HIV-1 DNA predicts disease progression and post-treatment virological control

Elife. 2014 Sep 12:3:e03821. doi: 10.7554/eLife.03821.


In HIV-1 infection, a population of latently infected cells facilitates viral persistence despite antiretroviral therapy (ART). With the aim of identifying individuals in whom ART might induce a period of viraemic control on stopping therapy, we hypothesised that quantification of the pool of latently infected cells in primary HIV-1 infection (PHI) would predict clinical progression and viral replication following ART. We measured HIV-1 DNA in a highly characterised randomised population of individuals with PHI. We explored associations between HIV-1 DNA and immunological and virological markers of clinical progression, including viral rebound in those interrupting therapy. In multivariable analyses, HIV-1 DNA was more predictive of disease progression than plasma viral load and, at treatment interruption, predicted time to plasma virus rebound. HIV-1 DNA may help identify individuals who could safely interrupt ART in future HIV-1 eradication trials.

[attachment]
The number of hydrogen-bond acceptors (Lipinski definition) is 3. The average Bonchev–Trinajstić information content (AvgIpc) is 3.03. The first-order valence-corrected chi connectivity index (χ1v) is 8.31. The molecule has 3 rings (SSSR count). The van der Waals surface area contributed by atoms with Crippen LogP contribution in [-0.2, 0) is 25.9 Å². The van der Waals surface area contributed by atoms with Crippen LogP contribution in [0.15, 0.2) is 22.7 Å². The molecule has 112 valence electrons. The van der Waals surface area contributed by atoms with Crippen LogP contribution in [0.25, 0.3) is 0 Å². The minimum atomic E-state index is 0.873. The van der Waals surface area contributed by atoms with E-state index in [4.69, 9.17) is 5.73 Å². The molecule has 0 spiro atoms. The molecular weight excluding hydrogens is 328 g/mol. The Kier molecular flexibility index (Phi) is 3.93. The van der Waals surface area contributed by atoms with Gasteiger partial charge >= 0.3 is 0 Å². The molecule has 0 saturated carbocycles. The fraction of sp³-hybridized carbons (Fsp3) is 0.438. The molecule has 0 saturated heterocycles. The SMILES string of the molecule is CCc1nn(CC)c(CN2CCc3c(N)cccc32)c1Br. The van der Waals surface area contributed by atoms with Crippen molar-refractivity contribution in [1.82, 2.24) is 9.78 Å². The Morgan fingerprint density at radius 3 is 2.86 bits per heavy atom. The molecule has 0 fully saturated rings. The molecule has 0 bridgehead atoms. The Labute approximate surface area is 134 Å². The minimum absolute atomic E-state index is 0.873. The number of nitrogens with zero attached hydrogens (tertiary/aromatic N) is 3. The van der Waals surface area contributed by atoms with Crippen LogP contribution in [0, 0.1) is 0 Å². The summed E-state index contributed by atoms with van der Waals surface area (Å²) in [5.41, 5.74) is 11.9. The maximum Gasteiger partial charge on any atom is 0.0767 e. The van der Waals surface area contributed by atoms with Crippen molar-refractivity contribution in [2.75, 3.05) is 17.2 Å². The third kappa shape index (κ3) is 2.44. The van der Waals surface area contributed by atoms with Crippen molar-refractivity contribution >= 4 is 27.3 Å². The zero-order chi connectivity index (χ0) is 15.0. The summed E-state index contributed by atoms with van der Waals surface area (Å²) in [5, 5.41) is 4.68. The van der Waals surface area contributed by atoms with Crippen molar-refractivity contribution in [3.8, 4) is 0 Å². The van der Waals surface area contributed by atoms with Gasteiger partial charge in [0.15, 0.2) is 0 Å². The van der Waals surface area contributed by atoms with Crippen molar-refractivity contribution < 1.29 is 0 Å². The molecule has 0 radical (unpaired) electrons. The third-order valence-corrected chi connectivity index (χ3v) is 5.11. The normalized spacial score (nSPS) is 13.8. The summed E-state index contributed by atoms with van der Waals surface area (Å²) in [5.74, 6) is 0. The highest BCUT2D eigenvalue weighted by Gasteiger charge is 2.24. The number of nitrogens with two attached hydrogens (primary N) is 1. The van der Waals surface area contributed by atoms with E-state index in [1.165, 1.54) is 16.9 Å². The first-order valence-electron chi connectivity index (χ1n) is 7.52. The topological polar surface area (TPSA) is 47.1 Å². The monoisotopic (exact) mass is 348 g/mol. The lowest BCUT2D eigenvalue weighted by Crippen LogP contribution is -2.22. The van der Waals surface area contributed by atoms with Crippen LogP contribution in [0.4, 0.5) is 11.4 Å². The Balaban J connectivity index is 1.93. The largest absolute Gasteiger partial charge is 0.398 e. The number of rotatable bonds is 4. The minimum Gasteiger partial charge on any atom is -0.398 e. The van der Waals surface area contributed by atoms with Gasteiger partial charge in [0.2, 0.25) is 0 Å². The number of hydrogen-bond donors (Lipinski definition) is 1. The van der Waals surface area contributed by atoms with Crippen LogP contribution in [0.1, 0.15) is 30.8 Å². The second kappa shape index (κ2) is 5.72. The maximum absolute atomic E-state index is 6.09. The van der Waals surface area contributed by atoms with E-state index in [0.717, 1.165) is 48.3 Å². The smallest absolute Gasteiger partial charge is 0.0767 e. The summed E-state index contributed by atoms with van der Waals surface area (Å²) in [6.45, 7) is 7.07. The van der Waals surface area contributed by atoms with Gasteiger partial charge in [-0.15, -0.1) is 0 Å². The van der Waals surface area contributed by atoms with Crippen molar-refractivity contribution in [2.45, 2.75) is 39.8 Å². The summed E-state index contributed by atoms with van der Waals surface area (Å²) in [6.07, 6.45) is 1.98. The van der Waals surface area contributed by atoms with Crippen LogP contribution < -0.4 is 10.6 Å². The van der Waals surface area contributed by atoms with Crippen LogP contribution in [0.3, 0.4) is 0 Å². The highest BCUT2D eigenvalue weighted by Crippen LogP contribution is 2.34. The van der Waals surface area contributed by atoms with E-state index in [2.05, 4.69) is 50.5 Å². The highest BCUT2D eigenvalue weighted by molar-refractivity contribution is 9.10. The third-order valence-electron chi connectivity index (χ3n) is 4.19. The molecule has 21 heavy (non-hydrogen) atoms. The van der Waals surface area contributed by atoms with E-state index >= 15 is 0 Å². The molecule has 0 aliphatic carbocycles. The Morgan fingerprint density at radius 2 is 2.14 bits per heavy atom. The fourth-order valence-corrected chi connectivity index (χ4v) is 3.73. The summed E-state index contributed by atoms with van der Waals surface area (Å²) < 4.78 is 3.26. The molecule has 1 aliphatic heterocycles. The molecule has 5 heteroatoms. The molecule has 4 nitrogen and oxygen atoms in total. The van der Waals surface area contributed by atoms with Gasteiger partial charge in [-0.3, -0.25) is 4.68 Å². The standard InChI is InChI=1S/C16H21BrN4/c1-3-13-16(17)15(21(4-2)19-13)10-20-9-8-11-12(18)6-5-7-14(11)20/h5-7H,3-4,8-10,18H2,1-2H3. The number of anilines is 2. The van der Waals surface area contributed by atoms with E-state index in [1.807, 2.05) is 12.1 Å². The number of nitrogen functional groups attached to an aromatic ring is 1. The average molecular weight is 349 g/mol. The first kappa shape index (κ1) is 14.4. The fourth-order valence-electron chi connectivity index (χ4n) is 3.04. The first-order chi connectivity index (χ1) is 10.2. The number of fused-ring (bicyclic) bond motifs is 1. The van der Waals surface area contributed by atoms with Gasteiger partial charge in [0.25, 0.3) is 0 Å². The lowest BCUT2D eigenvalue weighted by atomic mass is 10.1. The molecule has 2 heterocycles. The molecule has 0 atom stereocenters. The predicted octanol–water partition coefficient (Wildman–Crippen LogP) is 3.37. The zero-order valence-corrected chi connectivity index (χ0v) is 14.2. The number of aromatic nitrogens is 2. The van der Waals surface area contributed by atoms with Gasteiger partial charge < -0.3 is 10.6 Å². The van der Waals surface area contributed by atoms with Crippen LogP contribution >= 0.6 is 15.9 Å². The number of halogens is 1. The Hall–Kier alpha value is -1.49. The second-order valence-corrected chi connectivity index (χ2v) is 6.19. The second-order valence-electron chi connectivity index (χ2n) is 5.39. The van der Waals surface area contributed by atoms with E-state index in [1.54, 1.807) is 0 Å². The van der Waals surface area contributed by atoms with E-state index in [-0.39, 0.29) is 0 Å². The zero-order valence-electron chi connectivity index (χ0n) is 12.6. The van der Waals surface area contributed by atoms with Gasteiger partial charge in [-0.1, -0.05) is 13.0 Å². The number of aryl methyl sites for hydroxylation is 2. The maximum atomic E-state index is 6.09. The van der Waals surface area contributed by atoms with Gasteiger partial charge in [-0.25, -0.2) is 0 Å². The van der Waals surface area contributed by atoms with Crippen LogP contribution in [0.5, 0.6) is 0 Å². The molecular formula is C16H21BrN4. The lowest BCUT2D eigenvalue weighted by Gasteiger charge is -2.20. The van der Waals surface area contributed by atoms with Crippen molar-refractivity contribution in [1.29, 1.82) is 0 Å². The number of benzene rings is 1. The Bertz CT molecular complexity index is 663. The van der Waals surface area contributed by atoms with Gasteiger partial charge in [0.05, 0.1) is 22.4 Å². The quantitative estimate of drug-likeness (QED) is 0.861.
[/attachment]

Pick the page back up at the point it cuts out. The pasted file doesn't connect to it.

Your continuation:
Keywords: HIV-1; antiretroviral therapy; cure; human; human biology; infectious disease; medicine; microbiology; primary infection; reservoir.

Publication types

  • Research Support, N.I.H., Extramural
  • Research Support, N.I.H., Intramural
  • Research Support, Non-U.S. Gov't

MeSH terms

  • Antiretroviral Therapy, Highly Active*
  • Biomarkers
  • CD4 Lymphocyte Count
  • Demography
  • Disease Progression*
  • Female
  • HIV Infections / blood
  • HIV Infections / drug therapy*
  • HIV Infections / virology*
  • HIV-1 / metabolism*
  • Humans
  • Male
  • Proportional Hazards Models
  • RNA, Viral / blood
  • RNA, Viral / metabolism*
  • Time Factors
  • Viral Load
  • Withholding Treatment


  • Biomarkers
  • RNA, Viral